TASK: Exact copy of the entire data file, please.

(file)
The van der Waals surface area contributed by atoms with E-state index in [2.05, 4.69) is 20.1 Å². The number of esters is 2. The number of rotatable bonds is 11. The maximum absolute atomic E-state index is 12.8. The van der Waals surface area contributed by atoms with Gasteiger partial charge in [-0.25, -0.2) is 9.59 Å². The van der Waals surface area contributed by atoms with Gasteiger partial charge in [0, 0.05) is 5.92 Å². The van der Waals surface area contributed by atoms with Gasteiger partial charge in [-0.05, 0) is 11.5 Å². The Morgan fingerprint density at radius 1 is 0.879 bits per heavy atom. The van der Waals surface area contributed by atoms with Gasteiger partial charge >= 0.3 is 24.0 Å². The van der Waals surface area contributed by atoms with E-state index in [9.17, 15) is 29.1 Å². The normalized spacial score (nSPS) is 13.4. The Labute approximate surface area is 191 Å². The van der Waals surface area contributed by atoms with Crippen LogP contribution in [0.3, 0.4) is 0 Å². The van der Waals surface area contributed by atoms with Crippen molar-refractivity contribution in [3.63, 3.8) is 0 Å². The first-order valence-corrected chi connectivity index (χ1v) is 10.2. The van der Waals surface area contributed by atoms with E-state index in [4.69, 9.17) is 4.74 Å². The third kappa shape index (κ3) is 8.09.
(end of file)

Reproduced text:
The van der Waals surface area contributed by atoms with E-state index in [2.05, 4.69) is 20.1 Å². The number of esters is 2. The number of rotatable bonds is 11. The maximum absolute atomic E-state index is 12.8. The van der Waals surface area contributed by atoms with Gasteiger partial charge in [-0.25, -0.2) is 9.59 Å². The van der Waals surface area contributed by atoms with Gasteiger partial charge in [0, 0.05) is 5.92 Å². The van der Waals surface area contributed by atoms with Gasteiger partial charge in [-0.05, 0) is 11.5 Å². The Morgan fingerprint density at radius 1 is 0.879 bits per heavy atom. The van der Waals surface area contributed by atoms with Gasteiger partial charge >= 0.3 is 24.0 Å². The van der Waals surface area contributed by atoms with E-state index in [9.17, 15) is 29.1 Å². The normalized spacial score (nSPS) is 13.4. The Labute approximate surface area is 191 Å². The van der Waals surface area contributed by atoms with Crippen LogP contribution in [0.3, 0.4) is 0 Å². The van der Waals surface area contributed by atoms with Crippen molar-refractivity contribution in [3.63, 3.8) is 0 Å². The first-order valence-corrected chi connectivity index (χ1v) is 10.2. The van der Waals surface area contributed by atoms with E-state index in [4.69, 9.17) is 4.74 Å². The third kappa shape index (κ3) is 8.09.